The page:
Second protest held in Picayune
The chant “Black Lives Matter” could be heard echoing along Highway 11 during a second night of protests at the intersection of Highway 11 and Goodyear Boulevard in Picayune.
Protestors used call and response chants like “No Justice, no peace” to draw attention to police brutality and the murder of George Floyd.
Octavia Spikes held a handwritten sign demanding justice. Spikes said she does not see instances of police brutality in Picayune, but came to protest for the “sake of fairness.”
“Race shouldn’t matter. Color shouldn’t matter. People are people. We bleed the same,” said Spikes.
District I Supervisor Donald Hart also said he does not see instances of police brutality locally.
“Nevertheless we want it known that we don’t agree with what happened at all and we want justice done for Floyd and his family and not just them, but Breonna Taylor and the different people who have suffered,” said Hart.
Taylor was fatally shot by police in Kentucky earlier this year.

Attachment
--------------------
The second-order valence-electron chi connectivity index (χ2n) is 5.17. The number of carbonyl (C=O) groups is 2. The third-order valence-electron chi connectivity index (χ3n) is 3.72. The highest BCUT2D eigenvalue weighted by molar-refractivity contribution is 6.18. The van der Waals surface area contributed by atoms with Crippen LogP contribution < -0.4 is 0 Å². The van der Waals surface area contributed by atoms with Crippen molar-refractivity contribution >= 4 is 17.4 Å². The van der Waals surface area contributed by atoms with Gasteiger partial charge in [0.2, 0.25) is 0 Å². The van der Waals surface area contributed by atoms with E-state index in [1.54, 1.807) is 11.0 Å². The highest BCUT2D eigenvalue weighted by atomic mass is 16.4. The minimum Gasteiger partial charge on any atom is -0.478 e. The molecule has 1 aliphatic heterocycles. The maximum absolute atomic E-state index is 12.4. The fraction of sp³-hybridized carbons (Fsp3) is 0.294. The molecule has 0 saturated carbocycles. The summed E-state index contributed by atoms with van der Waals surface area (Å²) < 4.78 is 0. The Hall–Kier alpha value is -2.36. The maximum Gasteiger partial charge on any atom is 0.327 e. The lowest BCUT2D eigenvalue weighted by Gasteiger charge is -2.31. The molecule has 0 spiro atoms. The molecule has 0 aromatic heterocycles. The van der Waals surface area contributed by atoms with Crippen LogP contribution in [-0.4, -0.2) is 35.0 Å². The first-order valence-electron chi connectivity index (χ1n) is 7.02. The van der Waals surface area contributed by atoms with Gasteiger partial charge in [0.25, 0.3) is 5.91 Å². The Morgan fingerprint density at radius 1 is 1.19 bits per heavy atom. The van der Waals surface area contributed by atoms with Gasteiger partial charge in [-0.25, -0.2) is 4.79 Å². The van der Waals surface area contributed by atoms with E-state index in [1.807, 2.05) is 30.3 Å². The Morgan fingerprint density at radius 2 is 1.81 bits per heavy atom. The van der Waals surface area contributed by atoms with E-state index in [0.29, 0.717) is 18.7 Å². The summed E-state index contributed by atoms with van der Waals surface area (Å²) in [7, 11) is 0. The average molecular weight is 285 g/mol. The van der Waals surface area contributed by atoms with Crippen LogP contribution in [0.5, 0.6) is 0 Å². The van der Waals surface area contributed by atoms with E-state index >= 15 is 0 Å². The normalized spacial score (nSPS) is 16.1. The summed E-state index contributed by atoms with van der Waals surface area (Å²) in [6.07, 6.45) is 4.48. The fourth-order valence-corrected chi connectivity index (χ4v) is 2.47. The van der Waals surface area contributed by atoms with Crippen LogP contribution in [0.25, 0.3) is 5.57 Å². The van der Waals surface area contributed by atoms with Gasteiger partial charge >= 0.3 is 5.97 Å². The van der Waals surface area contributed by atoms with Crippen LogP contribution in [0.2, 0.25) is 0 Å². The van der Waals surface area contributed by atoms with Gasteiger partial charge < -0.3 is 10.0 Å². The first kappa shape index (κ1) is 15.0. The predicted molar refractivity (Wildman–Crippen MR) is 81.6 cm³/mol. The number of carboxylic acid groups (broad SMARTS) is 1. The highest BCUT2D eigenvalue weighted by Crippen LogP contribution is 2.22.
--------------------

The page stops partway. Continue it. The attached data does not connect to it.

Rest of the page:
Sabrina Staples thought about staying home Monday night after protesting on Sunday, since she is pregnant with her fourth son. But a Facebook comment made her worry that the KKK might show up, so Staples felt she had to attend the protest.
“One day it could be one of my sons, and if I lose one of my sons to something that could absolutely be prevented, I will lose my life,” Staples said.
Donell Adcox also returned for a second night, but not to protest. Instead she watched the protestors from a vehicle to make sure all the participants were safe.
Adcox also wanted to make sure protestors would not be falsely accused of causing trouble.
“Police brutality has to end and if everybody’s too afraid to say something it won’t stop,” said protestor Cheri Caire Dematteo.
In what was the first meeting held in the city’s chambers since the COVID-19 pandemic started, Picayune’s City Council approved... read more